“The richness of the burial speaks about the status of the buried woman. It points that there were few rich people in that period and that the society was already stratified. There are two other kurgans [mounds] next to Taksay, which we will excavate next year. It is noteworthy that this mound had not been damaged or looted,” Sdykov said.

The burial mound was made around a wooden structure that sagged a long time ago. At some point tomb robbers attempted to raid the burial but, fortunately, failed to reach the burial chamber itself.

Reconstruction of the garment was entrusted to the famous restorer Krym Altynbekov. Thanks to his work, one can now see what Golden Princess might have looked like 2500 years ago. Gold plaques of four types were sewn on the upper part of the garment: differently shaped geometric pieces depicted ram griffins, rams, griffins and swastikas. Scientists call them solar, implying worship of the sun characteristic for the nomads of the time, which is also supported by the "Avesta", the core collection of sacred Zoroastrianism texts.


Full garment reconstruction made by Krym Altynbekov. Photo courtesy of Krym Altynbekov


Headdress. Photo courtesy of Krym Altynbekov


The pommel of the headdress. Photo courtesy of Krym Altynbekov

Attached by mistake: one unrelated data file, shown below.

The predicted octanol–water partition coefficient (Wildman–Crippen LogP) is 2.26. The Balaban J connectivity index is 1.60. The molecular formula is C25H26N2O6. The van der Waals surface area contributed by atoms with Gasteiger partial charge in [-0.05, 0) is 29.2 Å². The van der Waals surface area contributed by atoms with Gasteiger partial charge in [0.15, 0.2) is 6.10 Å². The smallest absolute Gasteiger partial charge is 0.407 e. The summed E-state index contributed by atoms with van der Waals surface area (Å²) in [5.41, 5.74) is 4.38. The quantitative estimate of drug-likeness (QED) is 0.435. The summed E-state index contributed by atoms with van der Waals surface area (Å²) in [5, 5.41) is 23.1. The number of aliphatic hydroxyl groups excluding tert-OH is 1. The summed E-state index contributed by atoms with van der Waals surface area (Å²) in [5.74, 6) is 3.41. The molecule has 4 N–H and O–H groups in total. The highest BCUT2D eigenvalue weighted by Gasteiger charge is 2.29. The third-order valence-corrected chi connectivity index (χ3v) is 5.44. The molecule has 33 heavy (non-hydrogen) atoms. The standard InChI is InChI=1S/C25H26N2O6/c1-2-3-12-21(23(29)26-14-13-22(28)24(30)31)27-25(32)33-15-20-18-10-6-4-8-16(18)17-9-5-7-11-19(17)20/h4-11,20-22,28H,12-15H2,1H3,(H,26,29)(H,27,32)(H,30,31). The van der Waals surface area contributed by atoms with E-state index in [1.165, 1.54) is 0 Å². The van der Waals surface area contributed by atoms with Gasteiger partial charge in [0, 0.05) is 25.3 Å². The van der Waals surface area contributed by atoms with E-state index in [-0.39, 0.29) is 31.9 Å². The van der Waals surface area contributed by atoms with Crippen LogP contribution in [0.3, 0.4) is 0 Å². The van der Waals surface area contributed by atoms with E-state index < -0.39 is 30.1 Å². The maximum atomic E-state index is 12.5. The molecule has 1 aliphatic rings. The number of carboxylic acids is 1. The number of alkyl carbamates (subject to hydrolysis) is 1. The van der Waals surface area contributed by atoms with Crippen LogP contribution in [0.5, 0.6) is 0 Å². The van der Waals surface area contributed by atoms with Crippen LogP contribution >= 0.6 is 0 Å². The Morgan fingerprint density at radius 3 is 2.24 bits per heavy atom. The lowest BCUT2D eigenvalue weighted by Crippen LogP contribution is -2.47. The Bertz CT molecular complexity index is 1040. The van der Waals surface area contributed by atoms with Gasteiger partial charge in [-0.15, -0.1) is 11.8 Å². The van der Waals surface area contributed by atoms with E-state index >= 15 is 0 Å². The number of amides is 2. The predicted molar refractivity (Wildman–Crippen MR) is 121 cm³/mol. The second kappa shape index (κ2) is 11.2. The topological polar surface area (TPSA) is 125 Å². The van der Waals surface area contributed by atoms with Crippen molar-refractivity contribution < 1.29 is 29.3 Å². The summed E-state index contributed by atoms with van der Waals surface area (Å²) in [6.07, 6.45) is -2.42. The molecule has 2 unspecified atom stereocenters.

Temple pendants. Photo courtesy of Krym Altynbekov

Oval shaped plaques depicting two opposing ram-griffins. Photo courtesy of Krym Altynbekov


Square shaped plaques depicting two opposing heads of rams. Photo courtesy of Krym Altynbekov




Swastika shaped plaques depicting four griffin heads arranged in a circular composition. Photo courtesy of Krym Altynbekov


The sleeves of the garment were adorned with wolf fangs in gold rim. Photo courtesy of Krym Altynbekov


Gold beads of biconical shape. Photo courtesy of Krym Altynbekov







Golden bracelets. Photo courtesy of Krym Altynbekov


Mirror. Photo courtesy of Krym Altynbekov


Bronze cauldron. Photo courtesy of Krym Altynbekov


Brazier. Photo courtesy of Krym Altynbekov


The unique Taksay comb. Photo courtesy of Krym Altynbekov



Comb. Reconstruction of the plot by Krym Altynbekov. Photo courtesy of Krym Altynbekov

Composition depicting a battle scene between two soldiers in a chariot and their enemy, a single foot soldier, is inscribed in the rectangular space in the center of the crest/comb. The depiction is a relief, a realistic one.